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Skeletal Anatomy: Bones, Joints and Muscles in Dogs
Drs. Foster & Smith, Inc.
Race Foster, DVM
Anatomy, Normal Values and Basic Science
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illustration of the skeleton of a dogWhen we look at a dog, much of what we see is the result of the growth of the bones, muscles, joints, ligaments and tendons. The bones and muscles give the dog its general conformation or shape. In puppies we frequently use such terms as 'leggy,' meaning the legs appear longer than normal; or 'squatty,' suggesting short legs. The puppy may appear roly-poly or round, or it may appear long and spindly. In any event, these non-scientific terms attempt to describe how the young animal's bones and muscle tone have developed, or how they are developing.

A puppy is born with all the bones, joints, muscles, ligaments and tendons that it will ever have. All growth is due to an increase in size of these tissues, not to an increase in their number.

Bones, muscles, ligaments and tendons compose the bulk of an animal's body mass. Allowing for variations in tail length, there is an average of 319 bones in the dog skeleton.


Bones are complex, rigid, living organs that have their own supply of blood vessels and nerves. They are composed of minerals, primarily calcium and phosphorus. They provide both the framework for the body and protection for many delicate internal organs and structures. For example, the bones of the skull protect the brain and eyes while the breast plate (sternum) and ribs help protect the heart and lungs. Other bones, such as those of the limbs, function to provide support and locomotion. Bones of the internal ear structures function for neither protection nor support, but rather for sound transmission, allowing the dog to hear.

The bones of the legs grow from areas of immature bone located near the ends. These are called the growth plates, epiphyseal plates or simply the epiphysis. Growth plates are soft areas of the young bone that grow and add length to the bones. Growth plates provide growth to the bone until the puppy's bone growth is complete, usually by one year of age. At this time, the growth plates become hard with calcium and minerals and no longer function as areas of growth. This mineralization is referred to as a closing of the growth plates and indicates the end of significant bone growth. The young unmineralized growth plates are a weak area in the puppy's bone and are frequent sites for bone injury or fracture. Epiphyseal fractures are common near the wrist (carpus) and the knee (stifle).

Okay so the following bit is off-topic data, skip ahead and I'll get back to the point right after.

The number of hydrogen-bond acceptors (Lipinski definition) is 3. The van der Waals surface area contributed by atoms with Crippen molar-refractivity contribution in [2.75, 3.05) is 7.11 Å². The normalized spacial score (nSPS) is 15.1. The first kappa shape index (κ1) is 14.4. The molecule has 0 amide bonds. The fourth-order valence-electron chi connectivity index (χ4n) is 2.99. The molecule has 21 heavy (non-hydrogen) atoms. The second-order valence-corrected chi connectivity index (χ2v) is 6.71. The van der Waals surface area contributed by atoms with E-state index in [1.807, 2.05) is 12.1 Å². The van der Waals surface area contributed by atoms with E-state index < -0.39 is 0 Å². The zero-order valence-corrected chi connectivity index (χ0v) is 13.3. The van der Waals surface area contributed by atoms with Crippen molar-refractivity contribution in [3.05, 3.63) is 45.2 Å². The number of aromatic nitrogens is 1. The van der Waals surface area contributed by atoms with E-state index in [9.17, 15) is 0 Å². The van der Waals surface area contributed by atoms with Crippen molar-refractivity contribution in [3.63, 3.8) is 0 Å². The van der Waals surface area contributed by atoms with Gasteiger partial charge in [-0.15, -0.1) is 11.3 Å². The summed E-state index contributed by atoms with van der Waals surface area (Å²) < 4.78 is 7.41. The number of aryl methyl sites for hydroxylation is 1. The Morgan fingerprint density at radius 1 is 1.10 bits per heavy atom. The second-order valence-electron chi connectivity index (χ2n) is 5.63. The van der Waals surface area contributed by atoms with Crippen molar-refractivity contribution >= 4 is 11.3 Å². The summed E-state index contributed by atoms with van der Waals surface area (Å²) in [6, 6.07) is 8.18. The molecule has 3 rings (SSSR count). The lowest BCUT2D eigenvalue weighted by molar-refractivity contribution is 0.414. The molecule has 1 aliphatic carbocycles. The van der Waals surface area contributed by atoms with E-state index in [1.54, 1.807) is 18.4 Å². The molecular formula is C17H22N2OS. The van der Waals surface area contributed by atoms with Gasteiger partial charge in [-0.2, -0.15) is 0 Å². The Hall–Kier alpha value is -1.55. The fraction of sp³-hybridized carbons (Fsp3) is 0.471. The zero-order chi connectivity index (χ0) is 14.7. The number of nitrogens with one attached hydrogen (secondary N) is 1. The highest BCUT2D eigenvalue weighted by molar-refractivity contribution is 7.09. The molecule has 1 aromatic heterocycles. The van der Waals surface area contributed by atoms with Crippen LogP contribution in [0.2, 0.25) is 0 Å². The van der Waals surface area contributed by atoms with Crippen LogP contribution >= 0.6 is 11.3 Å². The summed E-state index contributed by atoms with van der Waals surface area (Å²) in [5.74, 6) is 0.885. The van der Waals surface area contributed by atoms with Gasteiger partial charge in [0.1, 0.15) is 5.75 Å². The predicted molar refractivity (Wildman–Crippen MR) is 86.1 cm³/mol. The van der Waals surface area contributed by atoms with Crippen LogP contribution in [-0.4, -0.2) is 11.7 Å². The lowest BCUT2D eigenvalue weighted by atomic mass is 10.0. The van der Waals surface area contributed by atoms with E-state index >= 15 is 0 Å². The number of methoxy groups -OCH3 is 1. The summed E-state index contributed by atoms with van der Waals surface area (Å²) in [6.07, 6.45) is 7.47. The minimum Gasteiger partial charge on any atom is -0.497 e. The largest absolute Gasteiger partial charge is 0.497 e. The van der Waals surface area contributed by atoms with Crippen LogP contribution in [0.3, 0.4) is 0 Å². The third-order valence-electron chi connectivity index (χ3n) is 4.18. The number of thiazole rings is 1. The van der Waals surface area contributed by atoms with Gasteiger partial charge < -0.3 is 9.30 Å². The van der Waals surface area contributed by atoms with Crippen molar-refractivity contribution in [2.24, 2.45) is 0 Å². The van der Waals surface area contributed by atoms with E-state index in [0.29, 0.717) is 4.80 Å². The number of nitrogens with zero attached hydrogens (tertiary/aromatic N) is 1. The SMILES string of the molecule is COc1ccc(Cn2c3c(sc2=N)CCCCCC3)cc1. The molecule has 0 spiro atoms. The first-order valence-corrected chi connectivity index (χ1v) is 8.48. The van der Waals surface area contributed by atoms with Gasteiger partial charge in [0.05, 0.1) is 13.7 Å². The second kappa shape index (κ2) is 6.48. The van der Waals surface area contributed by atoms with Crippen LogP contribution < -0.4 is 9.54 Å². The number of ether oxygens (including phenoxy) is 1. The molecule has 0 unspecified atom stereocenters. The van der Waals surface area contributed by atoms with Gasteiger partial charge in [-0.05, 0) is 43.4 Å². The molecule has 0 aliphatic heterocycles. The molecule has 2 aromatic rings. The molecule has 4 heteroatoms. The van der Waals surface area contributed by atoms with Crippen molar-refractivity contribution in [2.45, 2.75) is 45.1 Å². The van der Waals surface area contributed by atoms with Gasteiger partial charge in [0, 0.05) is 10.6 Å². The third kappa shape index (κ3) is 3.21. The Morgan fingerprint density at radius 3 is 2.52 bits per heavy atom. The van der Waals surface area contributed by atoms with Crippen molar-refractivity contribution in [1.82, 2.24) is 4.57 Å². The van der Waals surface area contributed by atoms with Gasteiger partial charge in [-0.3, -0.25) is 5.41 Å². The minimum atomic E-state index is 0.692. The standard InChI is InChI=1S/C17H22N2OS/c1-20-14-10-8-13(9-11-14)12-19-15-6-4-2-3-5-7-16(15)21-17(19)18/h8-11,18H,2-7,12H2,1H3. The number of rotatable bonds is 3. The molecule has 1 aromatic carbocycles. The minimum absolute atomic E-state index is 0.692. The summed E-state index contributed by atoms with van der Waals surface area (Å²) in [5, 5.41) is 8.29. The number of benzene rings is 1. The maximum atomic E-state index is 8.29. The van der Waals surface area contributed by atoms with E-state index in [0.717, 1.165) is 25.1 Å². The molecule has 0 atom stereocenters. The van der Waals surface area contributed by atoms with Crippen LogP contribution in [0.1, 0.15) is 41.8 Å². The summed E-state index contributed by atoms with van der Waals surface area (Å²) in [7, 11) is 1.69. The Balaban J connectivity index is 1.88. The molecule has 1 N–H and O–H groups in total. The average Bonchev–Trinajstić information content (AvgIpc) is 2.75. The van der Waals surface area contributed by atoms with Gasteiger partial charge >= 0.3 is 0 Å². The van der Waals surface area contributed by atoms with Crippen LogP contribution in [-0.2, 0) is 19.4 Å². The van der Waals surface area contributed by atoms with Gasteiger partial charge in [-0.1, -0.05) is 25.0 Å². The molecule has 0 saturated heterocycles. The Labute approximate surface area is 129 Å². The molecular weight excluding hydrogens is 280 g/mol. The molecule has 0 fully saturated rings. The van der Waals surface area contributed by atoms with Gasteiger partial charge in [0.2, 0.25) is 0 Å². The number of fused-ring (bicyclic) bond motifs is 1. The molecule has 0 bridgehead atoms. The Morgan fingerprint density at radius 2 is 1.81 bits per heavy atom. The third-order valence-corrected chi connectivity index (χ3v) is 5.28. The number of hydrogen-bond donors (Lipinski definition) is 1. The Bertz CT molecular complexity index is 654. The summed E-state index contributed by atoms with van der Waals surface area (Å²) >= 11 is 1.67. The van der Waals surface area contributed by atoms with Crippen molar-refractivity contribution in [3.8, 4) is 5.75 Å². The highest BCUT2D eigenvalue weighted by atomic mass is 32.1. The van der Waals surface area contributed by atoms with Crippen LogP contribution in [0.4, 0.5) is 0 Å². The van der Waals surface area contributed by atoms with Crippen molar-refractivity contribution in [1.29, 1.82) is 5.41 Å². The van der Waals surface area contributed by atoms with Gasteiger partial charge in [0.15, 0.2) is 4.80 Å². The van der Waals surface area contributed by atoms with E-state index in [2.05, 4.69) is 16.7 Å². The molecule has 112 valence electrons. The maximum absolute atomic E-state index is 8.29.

The primary function of muscles is to bring about movement to all or a part of the dog's body. There are two types of muscles, smooth and striated. Smooth muscles are found within the internal organs such as the intestines, stomach, and bladder. These are not subject to voluntary or conscious control by the individual. They function automatically to satisfy the body's needs. Striated muscles are predominately attached to the skeleton. All of their movements are under the conscious control of the individual. They are involved with such things as walking, eating, tail wagging, eye movement, etc.


Muscles are connected to the bones by tough fibrous bands called tendons. Tendons begin on a muscle and end on a bone. A good example is the Achilles tendon, which connects the muscle of the lower rear limb (calf) to the bones forming the ankle.

Ligaments and joints

Ligaments connect bone to bone and are generally found spanning across joints. Joints are places where two bones meet or articulate with their ends covered by a layer of smooth cartilage. A joint consists of bones, muscles, ligaments, cartilage, and a lubricating joint fluid all enclosed by a tough joint capsule.


Normal Joint Anatomy in Dogs 
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